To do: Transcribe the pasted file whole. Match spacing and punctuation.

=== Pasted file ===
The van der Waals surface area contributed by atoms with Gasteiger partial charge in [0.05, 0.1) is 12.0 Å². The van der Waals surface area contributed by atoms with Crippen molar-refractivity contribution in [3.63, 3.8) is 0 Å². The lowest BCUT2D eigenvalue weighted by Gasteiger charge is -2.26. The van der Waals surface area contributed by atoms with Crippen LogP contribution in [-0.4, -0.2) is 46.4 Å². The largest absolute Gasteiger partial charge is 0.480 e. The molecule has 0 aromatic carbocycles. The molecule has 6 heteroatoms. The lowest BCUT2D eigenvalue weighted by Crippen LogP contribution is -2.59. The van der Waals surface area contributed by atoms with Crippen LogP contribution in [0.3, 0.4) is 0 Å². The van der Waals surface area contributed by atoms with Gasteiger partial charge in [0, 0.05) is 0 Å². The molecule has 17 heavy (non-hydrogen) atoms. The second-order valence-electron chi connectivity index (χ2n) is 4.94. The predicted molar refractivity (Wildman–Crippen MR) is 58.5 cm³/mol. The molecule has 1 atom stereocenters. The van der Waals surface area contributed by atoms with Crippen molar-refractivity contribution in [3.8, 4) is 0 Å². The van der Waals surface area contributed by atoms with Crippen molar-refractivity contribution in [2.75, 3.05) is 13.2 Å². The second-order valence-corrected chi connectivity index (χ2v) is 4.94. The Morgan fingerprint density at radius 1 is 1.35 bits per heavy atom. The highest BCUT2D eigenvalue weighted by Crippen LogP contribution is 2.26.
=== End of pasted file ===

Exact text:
The van der Waals surface area contributed by atoms with Gasteiger partial charge in [0.05, 0.1) is 12.0 Å². The van der Waals surface area contributed by atoms with Crippen molar-refractivity contribution in [3.63, 3.8) is 0 Å². The lowest BCUT2D eigenvalue weighted by Gasteiger charge is -2.26. The van der Waals surface area contributed by atoms with Crippen LogP contribution in [-0.4, -0.2) is 46.4 Å². The largest absolute Gasteiger partial charge is 0.480 e. The molecule has 0 aromatic carbocycles. The molecule has 6 heteroatoms. The lowest BCUT2D eigenvalue weighted by Crippen LogP contribution is -2.59. The van der Waals surface area contributed by atoms with Crippen LogP contribution in [0.3, 0.4) is 0 Å². The van der Waals surface area contributed by atoms with Gasteiger partial charge in [0, 0.05) is 0 Å². The molecule has 17 heavy (non-hydrogen) atoms. The second-order valence-electron chi connectivity index (χ2n) is 4.94. The predicted molar refractivity (Wildman–Crippen MR) is 58.5 cm³/mol. The molecule has 1 atom stereocenters. The van der Waals surface area contributed by atoms with Crippen molar-refractivity contribution in [3.8, 4) is 0 Å². The van der Waals surface area contributed by atoms with Crippen molar-refractivity contribution in [2.75, 3.05) is 13.2 Å². The second-order valence-corrected chi connectivity index (χ2v) is 4.94. The Morgan fingerprint density at radius 1 is 1.35 bits per heavy atom. The highest BCUT2D eigenvalue weighted by Crippen LogP contribution is 2.26.